Share this post


Link to post
Share on other sites

Create an account or sign in to comment

You need to be a member in order to leave a comment

Create an account

Sign up for a new account in our community. It's easy!

Register a new account

Sign in

Already have an account? Sign in here.

Sign In Now

  • Recently Browsing   0 members

    No registered users viewing this page.

  • Similar Content

    • By Watchman
      Soooooo, those who read my Armada post may remember a statement I made that went like this: THIS IS WHERE I DRAW THE LINE... I think.   Well that went out the window when I saw some clearance planes called "Wings of War".  The models would look good on my display shelf... that is until I looked up  "Wings of War" and then "Wings of Glory" was listed also.  Needless to say when I saw the Videos they got me hook-line and sinker.
      Ah, the Emperor again, for scale comparison.
      The painting detail is quite impressive.
      So this is not the half of it.  Check out my next posting.
    • By Pingo
      http://www.manchestereveningnews.co.uk/news/greater-manchester-news/somme-soldiers-wearehere-manchester-piccadilly-11552983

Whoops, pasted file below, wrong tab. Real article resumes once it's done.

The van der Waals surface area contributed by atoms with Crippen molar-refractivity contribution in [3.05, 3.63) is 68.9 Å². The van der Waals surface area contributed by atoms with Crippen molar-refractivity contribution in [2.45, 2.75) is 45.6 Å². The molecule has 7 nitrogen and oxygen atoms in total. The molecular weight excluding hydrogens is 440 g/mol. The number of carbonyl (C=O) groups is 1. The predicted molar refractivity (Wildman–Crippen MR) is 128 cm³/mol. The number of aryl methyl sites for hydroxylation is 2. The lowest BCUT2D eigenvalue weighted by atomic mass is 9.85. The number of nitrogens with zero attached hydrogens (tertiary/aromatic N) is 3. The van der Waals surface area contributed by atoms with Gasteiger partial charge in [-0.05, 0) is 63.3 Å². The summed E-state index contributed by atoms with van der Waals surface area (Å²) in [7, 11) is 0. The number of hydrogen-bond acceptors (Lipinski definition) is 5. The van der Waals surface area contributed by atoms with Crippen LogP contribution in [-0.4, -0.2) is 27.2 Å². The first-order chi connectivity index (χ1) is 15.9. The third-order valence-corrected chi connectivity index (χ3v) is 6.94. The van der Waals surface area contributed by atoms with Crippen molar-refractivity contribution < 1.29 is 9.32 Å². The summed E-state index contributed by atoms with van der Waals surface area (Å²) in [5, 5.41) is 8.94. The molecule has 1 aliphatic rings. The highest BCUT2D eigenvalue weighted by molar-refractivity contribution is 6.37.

http://www.mirror.co.uk/news/uk-news/secrets-behind-wearehere-revealed-how-8328558
       
      Yesterday was the hundredth anniversary of the first day of the Battle of the Somme, the brutal First World War battle in which more than a million men and boys were lost. On the first day alone Britain and the Commonwealth lost almost 20,000 souls.
       
      Along with other commemorations yesterday, British commuters and citizens were met by silent groups of men, some only boys, in full First World War battle dress, in public spaces across the entire UK.
       
      Each soldier had cards with the name and age (if known) of someone killed on the first day of the battle and the hashtag #wearehere . They were completely silent, except that sometimes groups would break into the song "We're Here Because We're Here", sung by British and Commonwealth soldiers at the time to the tune of "Auld Lang Syne".